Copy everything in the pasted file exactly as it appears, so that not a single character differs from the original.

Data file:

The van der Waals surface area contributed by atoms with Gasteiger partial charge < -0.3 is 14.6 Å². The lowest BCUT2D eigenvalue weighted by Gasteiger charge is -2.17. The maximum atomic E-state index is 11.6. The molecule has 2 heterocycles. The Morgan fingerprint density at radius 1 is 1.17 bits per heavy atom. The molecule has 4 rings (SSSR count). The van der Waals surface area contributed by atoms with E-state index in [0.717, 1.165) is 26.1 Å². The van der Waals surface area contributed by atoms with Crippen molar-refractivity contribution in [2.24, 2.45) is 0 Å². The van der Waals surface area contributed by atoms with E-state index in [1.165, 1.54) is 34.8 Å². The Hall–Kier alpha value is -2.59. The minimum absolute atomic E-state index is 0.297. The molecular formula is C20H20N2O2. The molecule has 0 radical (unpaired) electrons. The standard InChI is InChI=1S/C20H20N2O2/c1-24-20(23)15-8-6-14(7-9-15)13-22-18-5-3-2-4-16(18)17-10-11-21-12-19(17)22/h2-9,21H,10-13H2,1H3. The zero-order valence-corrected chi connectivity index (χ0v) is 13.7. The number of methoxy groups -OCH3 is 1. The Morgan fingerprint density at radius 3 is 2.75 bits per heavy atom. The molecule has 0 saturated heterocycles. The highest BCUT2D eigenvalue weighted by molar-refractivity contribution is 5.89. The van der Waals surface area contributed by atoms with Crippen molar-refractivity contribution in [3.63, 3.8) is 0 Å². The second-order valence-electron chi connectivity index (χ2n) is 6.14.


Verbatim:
The van der Waals surface area contributed by atoms with Gasteiger partial charge < -0.3 is 14.6 Å². The lowest BCUT2D eigenvalue weighted by Gasteiger charge is -2.17. The maximum atomic E-state index is 11.6. The molecule has 2 heterocycles. The Morgan fingerprint density at radius 1 is 1.17 bits per heavy atom. The molecule has 4 rings (SSSR count). The van der Waals surface area contributed by atoms with E-state index in [0.717, 1.165) is 26.1 Å². The van der Waals surface area contributed by atoms with Crippen molar-refractivity contribution in [2.24, 2.45) is 0 Å². The van der Waals surface area contributed by atoms with E-state index in [1.165, 1.54) is 34.8 Å². The Hall–Kier alpha value is -2.59. The minimum absolute atomic E-state index is 0.297. The molecular formula is C20H20N2O2. The molecule has 0 radical (unpaired) electrons. The standard InChI is InChI=1S/C20H20N2O2/c1-24-20(23)15-8-6-14(7-9-15)13-22-18-5-3-2-4-16(18)17-10-11-21-12-19(17)22/h2-9,21H,10-13H2,1H3. The zero-order valence-corrected chi connectivity index (χ0v) is 13.7. The number of methoxy groups -OCH3 is 1. The Morgan fingerprint density at radius 3 is 2.75 bits per heavy atom. The molecule has 0 saturated heterocycles. The highest BCUT2D eigenvalue weighted by molar-refractivity contribution is 5.89. The van der Waals surface area contributed by atoms with Crippen molar-refractivity contribution in [3.63, 3.8) is 0 Å². The second-order valence-electron chi connectivity index (χ2n) is 6.14.